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New Generation Psychology - April 2018

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April 2018
Isssue #1
NEW GENERATION
PSYCHOLOGY
How to identify a Narcissist
7 Top Traits
Psychologist, Psychiatrist,
Psychoanalyst
Is it possible to ‘choose’
a romantic partner in life?
A narcissist is an individual who has
too much self-love
The Psychology ecosystem for
a layman
The answer is NO. A simple and
uncomplicated NO.
HOW TO
LOVE
LIKE AN ADULT
AND SAY BYE TO
RELATIONSHIP
CONFLICTS
Dear
Our cover story
in our 1st edition
'How to love like
an adult and say
bye to relationship
conflicts' tell us
exactly why we
have conflicts
in our romantic
relationships,
something that we
have never known
before. That we
psychologically fall
in love like children
and how we can
love like adults.
Editor: Sachin MITTAL
Readers,
Why are we bringing out a special magazine on
psychology devoted to the new generation? Are
their psychological make-up in any way different
from the others?
I
n my opinion the need for a
new magazine to address the
problems of the new generation
was long over-due.
You may wonder why.
Since 2011 we have embarked on a
new journey in our social lives. With
the advent of social media people’s
psychology has also undergone a
sea change. They have become more
open. More open about our successes,
failures, love, sex, everything.
What good or bad has it done to us?
We are already living in a world
steeped in stress. We are already
struggling in a constantly changing,
constantly shifting, dynamic
environment with cut throat
competition in all spheres of life.
Social media is not helping the
situation. Though helping us keep
in touch,social makes it easy to
ISSUE No:1 / April 2018
compare our lives with those of
others, adding to the stress factor
manifolds. This is increasingly
creating new problem areas in our
lives, earlier not seen.
The new generation is experiencing
higher levels of anxiety, depression,
and thoughts of suicide than
generations past. The reasons are
thought to be a combination of the
excessively high personal standards
they set for themselves but also their
overly critical self-evaluations.
This brings about a psychology
unique to this generation. And we
need to understand it, accept it, deal
with it and thus get the better of it.
In our first edition we have some
very crucial and interesting writeups that might change your mental
wellbeing, relationships, career for
the better!
pg.
Our cover story in our 1st edition
'How to love like an adult and say
bye to relationship conflicts' tell us
exactly why we have conflicts in our
romantic relationships, something
that we have never known before.
That we psychologically fall in love
like children and how we can love
like adults.
Other extremely interesting and
important writeups we have on
relationship and psychology include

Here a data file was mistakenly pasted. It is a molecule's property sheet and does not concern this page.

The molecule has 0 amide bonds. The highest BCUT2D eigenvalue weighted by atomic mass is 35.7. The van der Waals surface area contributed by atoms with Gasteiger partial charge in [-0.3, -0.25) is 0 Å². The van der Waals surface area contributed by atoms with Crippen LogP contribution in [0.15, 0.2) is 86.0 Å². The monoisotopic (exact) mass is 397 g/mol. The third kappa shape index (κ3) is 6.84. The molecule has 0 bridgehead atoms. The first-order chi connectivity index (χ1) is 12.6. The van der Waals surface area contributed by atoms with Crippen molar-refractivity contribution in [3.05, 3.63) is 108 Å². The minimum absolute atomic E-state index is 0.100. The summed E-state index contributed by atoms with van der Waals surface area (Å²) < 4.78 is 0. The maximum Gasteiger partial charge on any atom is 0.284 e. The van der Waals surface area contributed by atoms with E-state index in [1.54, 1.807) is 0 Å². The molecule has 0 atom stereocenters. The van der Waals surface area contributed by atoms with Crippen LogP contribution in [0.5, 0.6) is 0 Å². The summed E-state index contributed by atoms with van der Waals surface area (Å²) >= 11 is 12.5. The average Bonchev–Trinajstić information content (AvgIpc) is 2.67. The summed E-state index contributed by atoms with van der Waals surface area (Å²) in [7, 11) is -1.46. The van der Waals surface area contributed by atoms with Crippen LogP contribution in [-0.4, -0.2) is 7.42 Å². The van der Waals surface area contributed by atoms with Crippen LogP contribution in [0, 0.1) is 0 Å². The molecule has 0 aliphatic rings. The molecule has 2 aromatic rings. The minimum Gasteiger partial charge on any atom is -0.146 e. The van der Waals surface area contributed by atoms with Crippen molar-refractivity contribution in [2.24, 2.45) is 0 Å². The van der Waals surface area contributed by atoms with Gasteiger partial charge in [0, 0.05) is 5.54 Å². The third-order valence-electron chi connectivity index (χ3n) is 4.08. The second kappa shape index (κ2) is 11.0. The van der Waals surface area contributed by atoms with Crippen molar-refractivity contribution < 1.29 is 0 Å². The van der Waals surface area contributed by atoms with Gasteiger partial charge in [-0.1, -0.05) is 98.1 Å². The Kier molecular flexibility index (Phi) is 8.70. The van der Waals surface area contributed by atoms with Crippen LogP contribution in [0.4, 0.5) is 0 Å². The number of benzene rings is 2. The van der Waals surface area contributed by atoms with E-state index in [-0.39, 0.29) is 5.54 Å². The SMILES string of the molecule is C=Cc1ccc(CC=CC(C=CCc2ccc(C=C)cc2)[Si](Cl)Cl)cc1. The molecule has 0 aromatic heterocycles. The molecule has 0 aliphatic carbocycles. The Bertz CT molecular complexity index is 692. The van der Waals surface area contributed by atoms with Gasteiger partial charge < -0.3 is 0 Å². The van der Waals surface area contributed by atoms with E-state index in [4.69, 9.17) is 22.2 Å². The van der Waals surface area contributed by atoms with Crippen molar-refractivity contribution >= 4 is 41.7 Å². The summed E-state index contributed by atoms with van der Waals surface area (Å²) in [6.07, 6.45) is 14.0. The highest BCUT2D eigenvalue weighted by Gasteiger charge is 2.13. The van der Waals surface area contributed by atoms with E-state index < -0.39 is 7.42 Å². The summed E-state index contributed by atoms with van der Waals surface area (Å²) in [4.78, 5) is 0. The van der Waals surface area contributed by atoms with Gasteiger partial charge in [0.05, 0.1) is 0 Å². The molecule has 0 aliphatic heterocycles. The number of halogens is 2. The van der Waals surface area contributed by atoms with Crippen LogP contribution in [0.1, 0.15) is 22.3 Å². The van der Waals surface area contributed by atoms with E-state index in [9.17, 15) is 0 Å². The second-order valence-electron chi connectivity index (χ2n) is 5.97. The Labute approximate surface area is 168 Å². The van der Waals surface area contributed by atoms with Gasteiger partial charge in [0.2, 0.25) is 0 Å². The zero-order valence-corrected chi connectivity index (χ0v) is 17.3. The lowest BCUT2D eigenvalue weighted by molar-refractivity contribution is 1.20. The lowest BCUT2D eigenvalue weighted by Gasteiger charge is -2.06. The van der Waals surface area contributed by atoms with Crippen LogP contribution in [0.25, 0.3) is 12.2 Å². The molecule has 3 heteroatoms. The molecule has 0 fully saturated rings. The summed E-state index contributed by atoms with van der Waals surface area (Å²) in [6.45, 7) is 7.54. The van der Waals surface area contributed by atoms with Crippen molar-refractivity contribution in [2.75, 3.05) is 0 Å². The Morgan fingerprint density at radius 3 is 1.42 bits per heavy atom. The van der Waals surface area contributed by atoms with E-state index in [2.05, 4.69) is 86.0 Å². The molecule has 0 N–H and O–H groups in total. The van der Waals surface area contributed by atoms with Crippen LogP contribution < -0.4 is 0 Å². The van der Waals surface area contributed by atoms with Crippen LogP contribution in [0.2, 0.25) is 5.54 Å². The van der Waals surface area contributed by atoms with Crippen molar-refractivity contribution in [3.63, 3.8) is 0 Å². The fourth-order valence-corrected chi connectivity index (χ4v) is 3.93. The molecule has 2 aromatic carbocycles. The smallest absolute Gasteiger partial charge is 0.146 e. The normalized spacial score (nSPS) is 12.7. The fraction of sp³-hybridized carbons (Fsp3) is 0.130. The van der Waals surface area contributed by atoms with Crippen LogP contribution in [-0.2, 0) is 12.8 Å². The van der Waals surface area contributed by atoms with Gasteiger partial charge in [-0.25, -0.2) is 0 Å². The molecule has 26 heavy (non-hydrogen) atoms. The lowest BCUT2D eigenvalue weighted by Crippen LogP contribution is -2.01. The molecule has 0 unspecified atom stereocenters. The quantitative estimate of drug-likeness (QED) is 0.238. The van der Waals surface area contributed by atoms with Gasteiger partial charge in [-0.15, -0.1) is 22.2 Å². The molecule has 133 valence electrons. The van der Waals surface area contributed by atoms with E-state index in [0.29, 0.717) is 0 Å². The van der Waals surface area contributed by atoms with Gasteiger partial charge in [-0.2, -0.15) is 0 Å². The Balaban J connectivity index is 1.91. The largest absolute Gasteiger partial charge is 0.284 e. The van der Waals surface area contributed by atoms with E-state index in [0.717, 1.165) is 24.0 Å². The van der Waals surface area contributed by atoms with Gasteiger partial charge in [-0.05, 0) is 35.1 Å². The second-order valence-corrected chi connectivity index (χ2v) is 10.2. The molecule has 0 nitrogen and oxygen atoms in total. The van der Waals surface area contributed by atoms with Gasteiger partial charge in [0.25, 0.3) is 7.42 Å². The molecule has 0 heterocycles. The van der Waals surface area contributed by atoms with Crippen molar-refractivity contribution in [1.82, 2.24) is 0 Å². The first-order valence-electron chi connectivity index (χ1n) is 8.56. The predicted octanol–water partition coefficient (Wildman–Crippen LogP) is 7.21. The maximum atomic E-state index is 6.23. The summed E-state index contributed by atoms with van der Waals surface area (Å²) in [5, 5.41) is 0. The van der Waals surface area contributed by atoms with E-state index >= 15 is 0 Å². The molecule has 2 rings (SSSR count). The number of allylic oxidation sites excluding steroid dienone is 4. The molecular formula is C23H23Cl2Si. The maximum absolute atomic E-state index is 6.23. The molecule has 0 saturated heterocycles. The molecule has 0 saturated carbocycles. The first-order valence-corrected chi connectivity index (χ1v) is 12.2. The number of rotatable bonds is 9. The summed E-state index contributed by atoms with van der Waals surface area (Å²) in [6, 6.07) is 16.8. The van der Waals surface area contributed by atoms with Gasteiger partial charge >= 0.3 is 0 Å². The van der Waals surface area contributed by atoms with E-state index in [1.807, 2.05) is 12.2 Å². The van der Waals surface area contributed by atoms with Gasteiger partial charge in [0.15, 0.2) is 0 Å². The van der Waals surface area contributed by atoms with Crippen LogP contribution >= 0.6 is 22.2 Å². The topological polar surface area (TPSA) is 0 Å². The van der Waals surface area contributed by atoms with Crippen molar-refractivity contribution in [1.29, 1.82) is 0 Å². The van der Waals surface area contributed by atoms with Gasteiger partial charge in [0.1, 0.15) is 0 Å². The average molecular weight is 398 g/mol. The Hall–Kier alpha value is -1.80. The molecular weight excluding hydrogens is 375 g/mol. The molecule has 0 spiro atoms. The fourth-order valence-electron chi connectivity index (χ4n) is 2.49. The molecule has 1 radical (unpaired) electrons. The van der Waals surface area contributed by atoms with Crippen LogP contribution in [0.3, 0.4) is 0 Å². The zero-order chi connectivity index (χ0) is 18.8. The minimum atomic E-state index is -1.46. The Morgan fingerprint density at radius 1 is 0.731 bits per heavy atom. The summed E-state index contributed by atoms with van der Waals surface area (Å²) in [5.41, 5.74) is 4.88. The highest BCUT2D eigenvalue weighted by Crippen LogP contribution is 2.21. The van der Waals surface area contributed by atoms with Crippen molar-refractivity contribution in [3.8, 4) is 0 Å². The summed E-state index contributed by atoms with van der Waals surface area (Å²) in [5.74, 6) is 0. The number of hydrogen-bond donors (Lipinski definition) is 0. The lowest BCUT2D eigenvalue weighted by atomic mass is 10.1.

'Is it possible to choose a romantic
partner in life?' and 'Why we chase
who we can't have?'. Also a very
enthralling write-up on 'How to
identify a narcissist - the 7 traits!'
To give a boost to your career, we
have a writeup on something that
affects the output of 80% of the
workforce - procrastination!
Most importantly we talk about the 9
times in life when we should go visit
a psychologist and also explain the
psychology eco-system for a layman.
Should you visit a psychologist,
psychi analyst or psychiatrist?
So read this, consume this,
act on it and send us your
precious feedback for us to
improve further in getting
to you what you need to
know in life.
Till our next issue,
keep reading and keep
getting happy!
3
Contents
Issue # 1 , April 2018
6-7
How to identify a Narcissist
7 Top Traits
8-10
Normal forgetfulness Vs. Dementia
How to know the difference?
11-13
Why we chase who we can’t have?
The TOP 5 Reasons
14-17
9 times in life when you
should go visit a psychologist
18-19
Is it possible to ‘choose’
a romantic partner in life?
20-22
Psychologist, Psychiatrist, Psychoanalyst
The Psychology ecosystem for a layman
23-25
Having a Panic Attack?
Three techniques to HELP You OUT
26-29
How to love like an adult
and say bye to relationship conflicts
ISSUE No:1 / April 2018
11
6
8
14
23
26
w
Ho
7
Top
Tra
its!
a Nto id
e
arc ntify
issi
st
WE ALL HAVE THAT
ONE FRIEND, FAMILY OR
COLLEAGUE WHO WE TAG
AS NARCISSIST, THE ONES
WHO JUST CANNOT GET OVER
THEIR OWN SELVES! THAT
ONE FRIEND WHO CANNOT
STOP CLICKING SELFIES OF
HIMSELF/HERSELF, THAT
FAMILY MEMBER WHO GOES
ON ANNOUNCING HOW GRAND
HIS/HER LIFE IS ON SOCIAL
MEDIA, THAT COLLEAGUE
WHO EXPECTS LIFELONG
GRATITUDE FOR A LITTLE
BIT OF HELP THAT HE/
SHE PROVIDED, SO ON AND
SO FORTH. HOWEVER, DO
WE EXACTLY KNOW WHAT
NARCISSISM IS? AND WHEN WE
TAG PEOPLE AS NARCISSISTS,
IS THAT ACTUALLY RIGHT? DO
THEY REALLY SUFFER FROM
THE NARCISSISM DISORDER?
MOST IMPORTANTLY, HOW
DO WE IDENTIFY NARCISSISTS
SO THAT WE CAN TRY TO GET
HELP FOR THEM BEFORE IT IS
TOO LATE?
Who is a
Narcissist?
A narcissist is an individual who has too much self-love or selfadmiration. In simple words, when we notice excessive self-admiration
in a person, especially towards his/her own physical appearance, we call
the person a narcissist.
If we look at the psychological definition of a narcissist, it talks about an
excessively selfish individual who believes his/her talents are great and
craves for admiration from others. This happens to be an important trait
in his/her personality.